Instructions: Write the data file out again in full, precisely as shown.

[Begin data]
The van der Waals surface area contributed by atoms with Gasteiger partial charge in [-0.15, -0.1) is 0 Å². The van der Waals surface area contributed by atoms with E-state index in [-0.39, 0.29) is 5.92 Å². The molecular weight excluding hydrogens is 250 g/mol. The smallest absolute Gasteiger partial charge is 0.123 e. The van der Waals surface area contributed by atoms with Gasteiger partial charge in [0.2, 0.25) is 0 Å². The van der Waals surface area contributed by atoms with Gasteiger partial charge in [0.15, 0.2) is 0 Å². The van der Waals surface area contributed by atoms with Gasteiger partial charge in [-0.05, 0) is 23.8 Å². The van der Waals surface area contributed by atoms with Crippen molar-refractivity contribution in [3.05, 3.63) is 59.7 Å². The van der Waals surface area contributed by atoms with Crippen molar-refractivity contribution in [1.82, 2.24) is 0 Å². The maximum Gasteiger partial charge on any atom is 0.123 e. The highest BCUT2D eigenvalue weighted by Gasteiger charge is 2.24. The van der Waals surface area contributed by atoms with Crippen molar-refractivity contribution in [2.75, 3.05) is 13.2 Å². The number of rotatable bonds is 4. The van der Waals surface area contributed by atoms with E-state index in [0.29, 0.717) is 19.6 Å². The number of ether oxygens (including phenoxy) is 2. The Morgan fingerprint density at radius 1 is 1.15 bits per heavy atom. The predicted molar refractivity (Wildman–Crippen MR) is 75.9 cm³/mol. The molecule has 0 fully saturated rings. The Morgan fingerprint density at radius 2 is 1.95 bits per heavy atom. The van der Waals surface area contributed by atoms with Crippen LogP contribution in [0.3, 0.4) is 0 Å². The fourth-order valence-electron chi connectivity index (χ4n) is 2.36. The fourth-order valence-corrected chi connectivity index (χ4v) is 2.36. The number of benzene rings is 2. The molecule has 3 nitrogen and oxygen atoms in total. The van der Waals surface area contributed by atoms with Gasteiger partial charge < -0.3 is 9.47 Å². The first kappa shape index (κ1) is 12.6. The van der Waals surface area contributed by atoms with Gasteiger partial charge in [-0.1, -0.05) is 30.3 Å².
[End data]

The van der Waals surface area contributed by atoms with Gasteiger partial charge in [-0.15, -0.1) is 0 Å². The van der Waals surface area contributed by atoms with E-state index in [-0.39, 0.29) is 5.92 Å². The molecular weight excluding hydrogens is 250 g/mol. The smallest absolute Gasteiger partial charge is 0.123 e. The van der Waals surface area contributed by atoms with Gasteiger partial charge in [0.2, 0.25) is 0 Å². The van der Waals surface area contributed by atoms with Gasteiger partial charge in [0.15, 0.2) is 0 Å². The van der Waals surface area contributed by atoms with Gasteiger partial charge in [-0.05, 0) is 23.8 Å². The van der Waals surface area contributed by atoms with Crippen molar-refractivity contribution in [3.05, 3.63) is 59.7 Å². The van der Waals surface area contributed by atoms with Crippen molar-refractivity contribution in [1.82, 2.24) is 0 Å². The maximum Gasteiger partial charge on any atom is 0.123 e. The highest BCUT2D eigenvalue weighted by Gasteiger charge is 2.24. The van der Waals surface area contributed by atoms with Crippen molar-refractivity contribution in [2.75, 3.05) is 13.2 Å². The number of rotatable bonds is 4. The van der Waals surface area contributed by atoms with E-state index in [0.29, 0.717) is 19.6 Å². The number of ether oxygens (including phenoxy) is 2. The Morgan fingerprint density at radius 1 is 1.15 bits per heavy atom. The predicted molar refractivity (Wildman–Crippen MR) is 75.9 cm³/mol. The molecule has 0 fully saturated rings. The Morgan fingerprint density at radius 2 is 1.95 bits per heavy atom. The van der Waals surface area contributed by atoms with Crippen LogP contribution in [0.3, 0.4) is 0 Å². The fourth-order valence-electron chi connectivity index (χ4n) is 2.36. The fourth-order valence-corrected chi connectivity index (χ4v) is 2.36. The number of benzene rings is 2. The molecule has 3 nitrogen and oxygen atoms in total. The van der Waals surface area contributed by atoms with Gasteiger partial charge < -0.3 is 9.47 Å². The first kappa shape index (κ1) is 12.6. The van der Waals surface area contributed by atoms with Gasteiger partial charge in [-0.1, -0.05) is 30.3 Å².